In the case of Vermont, state officials and the legislature are designing its exchange such that it could become a platform for a state-based single-payer system. The state would like to eventually pool all sources of revenue, including individuals’ and employers’ premium contributions, plus federal and state funds (for Medicare and Medicaid as well as for the ACA exchanges), so that they become equivalent to a single-payer system.
What’s Really Happening?
Efforts by D.C. and Vermont to grab a larger market share for their new ACA exchanges underscore the weakness of the ACA exchanges in attracting voluntary enrollees. Even the special advantages of premium-assistance tax credits devoted to individual market coverage exclusively through the ACA exchanges do not seem enough to guarantee sufficient enrollment.
The ACA includes statutory protections against what D.C. and Vermont are attempting, but they are blatantly disregarding them, echoing many other examples of how the law as passed by Congress has been ignored, skirted around, or callously redefined as it has been implemented.
The Real Game Plan for ACA Exchanges 2.0
Although exchange coverage remains dysfunctional after its first six weeks of implementation, we are assuming, heroically, that several million Americans will eventually stagger into the exchanges for desperately needed subsidized insurance coverage. Not only will the small beachhead of heavily regulated, highly subsidized, and politically protected exchange coverage be defended, but (through handicapping its outside market competitors) attempts will be made to expand it.
The most transparent preview of the real aspirations of health-exchange planners appeared recently in The New England Journal of Medicine
(September 4, 2013). Henry Aaron and Kevin Lucia, both members of the D.C. Health Benefit Exchange Authority, explained that correcting the initial glitches in implementing the ACA’s health-insurance exchanges would create an opportunity to shape the organization, quality, and financing of all U.S. health care. They pointed to the existing powers of exchange administrators that have not (yet) been used much, if at all, including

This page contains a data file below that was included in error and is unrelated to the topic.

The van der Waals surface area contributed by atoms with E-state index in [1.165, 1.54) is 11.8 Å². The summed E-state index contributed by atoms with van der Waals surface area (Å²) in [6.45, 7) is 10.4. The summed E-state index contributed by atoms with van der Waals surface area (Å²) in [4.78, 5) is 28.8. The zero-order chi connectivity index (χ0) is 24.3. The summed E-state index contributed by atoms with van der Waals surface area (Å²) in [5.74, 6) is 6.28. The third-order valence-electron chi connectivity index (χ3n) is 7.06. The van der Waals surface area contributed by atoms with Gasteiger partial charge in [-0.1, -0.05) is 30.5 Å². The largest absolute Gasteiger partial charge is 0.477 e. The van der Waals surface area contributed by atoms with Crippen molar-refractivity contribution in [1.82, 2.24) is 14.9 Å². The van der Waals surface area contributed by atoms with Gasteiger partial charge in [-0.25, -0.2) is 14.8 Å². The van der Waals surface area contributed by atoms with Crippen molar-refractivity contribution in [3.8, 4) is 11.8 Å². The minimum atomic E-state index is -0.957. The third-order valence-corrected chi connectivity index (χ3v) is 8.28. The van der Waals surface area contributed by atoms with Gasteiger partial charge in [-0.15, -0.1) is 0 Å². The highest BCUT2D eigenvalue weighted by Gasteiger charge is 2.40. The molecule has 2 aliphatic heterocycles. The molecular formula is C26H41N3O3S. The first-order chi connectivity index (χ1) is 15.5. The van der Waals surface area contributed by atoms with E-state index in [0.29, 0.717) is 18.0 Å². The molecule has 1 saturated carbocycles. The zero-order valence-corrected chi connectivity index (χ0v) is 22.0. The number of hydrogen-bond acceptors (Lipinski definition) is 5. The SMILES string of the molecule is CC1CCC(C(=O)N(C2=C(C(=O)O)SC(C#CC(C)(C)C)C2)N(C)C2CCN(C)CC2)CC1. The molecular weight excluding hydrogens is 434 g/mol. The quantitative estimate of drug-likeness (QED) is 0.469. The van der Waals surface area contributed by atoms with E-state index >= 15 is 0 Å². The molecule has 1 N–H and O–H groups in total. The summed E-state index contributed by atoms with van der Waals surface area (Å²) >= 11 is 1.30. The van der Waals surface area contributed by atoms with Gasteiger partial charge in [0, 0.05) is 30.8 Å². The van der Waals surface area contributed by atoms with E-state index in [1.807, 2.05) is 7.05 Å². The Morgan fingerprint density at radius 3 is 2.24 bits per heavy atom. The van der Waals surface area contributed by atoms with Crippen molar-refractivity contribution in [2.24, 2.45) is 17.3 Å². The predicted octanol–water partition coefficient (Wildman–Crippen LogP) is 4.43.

Limiting the number of plans insurers can offer
Requiring insurers to offer standardized plans
Setting additional standards for the quality of care paid for by plans
Selectively contracting with only particular insurers or health-delivery organizations
Barring plans that do not meet the exchange’s quality or price standards
Aaron and Lucia eagerly anticipated the scope of exchange coverage to grow — at first by allowing larger employers to enroll their workers in the exchanges, and later as states follow Vermont and D.C. in creating a single, united market for insurance. They concluded with these revealing words: “The exchanges are an instrument of enormous potential power.”
Of course, with great hubris should come greater humility. Shortly before its October 1 launch, the D.C.’s health exchange announced that potential insurance shoppers would not have access to their premium prices until mid-November, at the earliest. In early tests, the exchange was experiencing “a high error rate” in calculating the federal tax credits that low- and middle-income people would use to purchase insurance there. In Vermont, Governor Peter Shumlin announced on October 31 that small businesses may bypass the state’s official health-exchange website and instead contract directly with the two private insurers still operating in the state. Moreover, the date by which small businesses and individuals in Vermont would be required to have an exchange plan was moved from January 1, 2014, to April 1.
Expect more delays, more derailments, and, from the exchange architects, more denials of reality and of the stubborn complexities of health-care markets.
— Tom Miller is co-author of Why Obamacare Is Wrong for America.